I mean, I just did an interview with Kara Swisher, who I love and adore and think she's so amazing. And she's so fierce. And she said, I want to talk to you about the book. And I was like, you do? She was like, Oh, I love talking to people about their faith. I mean, I'm agnostic, but I'm so interested. And I love that.

That open heartedness has been what I've encountered, not close mindedness. And that is amazing. And I hope that maybe if people are reading the book, that then that's their experience too. That it's a way in. You know, the book is not to persuade or proselytize, but I hope it's a way in to discuss these things no matter what your perspective is on it.

Zibby: That's amazing. It's like, look who's laughing now. All of you people who want to know. Yeah.

Savannah: Yeah. Well, yes, but maybe they didn't in the end or maybe there's more good in this world. Yes. I know. I'm like, yeah I mean, I don't need to be all Pollyanna about it but and I and by the way, I'm still nervous because at any moment I feel like oh somebody could be like Oh, why did you this or you know some it could the worm could turn at any moment and I know that so I'm just counting My blessings.

I'm grateful and I'm also, you know, I'm just retreating back to like that is quo ante, you know, like I wasn't a writer before. I'm not out there. I'm not looking to change or raise my profile. It becomes to some new version of myself. And now I'm back to just, I wrote the book, I put it out there. I'm so happy that people are responding to it.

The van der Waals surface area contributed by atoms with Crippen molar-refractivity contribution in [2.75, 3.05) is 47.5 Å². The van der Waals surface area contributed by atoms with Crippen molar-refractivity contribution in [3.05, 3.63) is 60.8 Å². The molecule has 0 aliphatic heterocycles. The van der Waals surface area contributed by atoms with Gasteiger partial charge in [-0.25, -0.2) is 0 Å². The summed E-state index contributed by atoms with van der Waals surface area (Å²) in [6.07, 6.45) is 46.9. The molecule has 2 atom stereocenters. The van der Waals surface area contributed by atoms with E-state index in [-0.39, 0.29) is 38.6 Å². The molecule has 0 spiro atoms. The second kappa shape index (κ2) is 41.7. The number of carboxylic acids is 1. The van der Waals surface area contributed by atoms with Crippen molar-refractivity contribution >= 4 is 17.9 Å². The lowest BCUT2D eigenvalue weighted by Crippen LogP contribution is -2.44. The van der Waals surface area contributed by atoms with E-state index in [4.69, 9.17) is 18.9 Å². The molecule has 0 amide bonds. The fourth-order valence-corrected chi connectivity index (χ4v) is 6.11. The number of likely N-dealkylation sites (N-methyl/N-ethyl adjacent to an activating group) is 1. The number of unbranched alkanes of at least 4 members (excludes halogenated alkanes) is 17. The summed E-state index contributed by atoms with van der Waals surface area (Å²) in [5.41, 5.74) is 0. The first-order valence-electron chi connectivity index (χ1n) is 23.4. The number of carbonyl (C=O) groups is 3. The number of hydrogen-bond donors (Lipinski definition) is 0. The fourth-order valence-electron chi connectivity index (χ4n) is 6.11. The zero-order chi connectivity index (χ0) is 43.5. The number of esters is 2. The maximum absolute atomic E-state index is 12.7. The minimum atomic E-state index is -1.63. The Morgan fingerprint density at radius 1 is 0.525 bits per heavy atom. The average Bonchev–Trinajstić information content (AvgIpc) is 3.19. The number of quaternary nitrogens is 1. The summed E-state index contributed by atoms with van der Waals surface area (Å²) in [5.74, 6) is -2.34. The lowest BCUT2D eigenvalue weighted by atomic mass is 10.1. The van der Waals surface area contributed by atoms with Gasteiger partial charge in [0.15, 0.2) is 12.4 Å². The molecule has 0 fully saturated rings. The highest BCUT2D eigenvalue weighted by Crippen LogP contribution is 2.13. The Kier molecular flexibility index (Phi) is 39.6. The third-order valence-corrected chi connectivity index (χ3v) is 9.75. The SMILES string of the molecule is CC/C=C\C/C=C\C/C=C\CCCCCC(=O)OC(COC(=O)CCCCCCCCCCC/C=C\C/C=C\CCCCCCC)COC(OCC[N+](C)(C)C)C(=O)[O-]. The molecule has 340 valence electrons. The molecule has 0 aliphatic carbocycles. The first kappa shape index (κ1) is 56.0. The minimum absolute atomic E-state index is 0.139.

And now I'm like back to normal, back to regular programming.

Zibby: I can't imagine that anybody associated with the production of this book doesn't want you to write another book, right? People want you to write another book. Do you want to write another book?

Savannah: Well, no, of course I don't. I really don't want to at all, but I didn't want to write this book.

I mean, I did, but I didn't. So I kind of feel like I'm not going to say I'll never do it. Although I did tell my publisher I'm one and done because I can't imagine, but if some set of circumstances came up in five years or 10 years, and I felt like I had something to say and it felt important and right, then who's to say I wouldn't, but I'm not anxious to do that.

I'm not looking for the sequel. I didn't think I'd have enough to fill a whole book. I certainly don't have enough for two. So I'm like, here it is. That's it. This is the sum total of it. I had to say, and now, but, oh, I, well, I probably shouldn't say I was going to say there is. I don't think I'm supposed to say it.

Never mind. There's one little thing that goes along with this book.

Zibby: It's fine, go ahead.

Savannah: But I haven't announced it, so ignore, I don't know if I'm allowed to, so.

Zibby: Okay.

Savannah: You can close that out. Or be considered a deep tease.

Zibby: A deep tease, yes. We are officially teased. Thank you. Now we'll dig right in.

Savannah: Yes, something little.

Zibby: Something little, okay. By the way, I just noticed on the bookmark that you have a wordle on here. Do you play wordle?

Savannah: Yes, I love wordle, and actually that is, refers back to the very last chapter of the book. The last section is about purpose, and the last chapter I kind of, Talk about what I think my purpose might be okay, which is also really feels very exposed to say I think this might be my purpose and it goes there's a wordle reference.

So the wordle there's a wordle. You will see the wordle in at the end of the book. I actually got to reprint I don't doesn't say wordle, but we just copied the squares

Zibby: Okay. I did not get to the last chapter. I'm so sorry.

Savannah: Oh, no worries. No worries. Now you're, now you'll, uh, you'll be like, "Oh, what is her purpose?"

Zibby: I know. Clearly your purpose is to create wordle puzzles, which I, nobody would have known that.

Savannah: So there you go. Oh, I love wordle. I love all the New York times games except for spelling bee because I can never get it and it's so frustrating.

Zibby: Do you have authors you admire or who have written similarly about faith in a way that you felt like, okay, if so and so could do it, I could do it.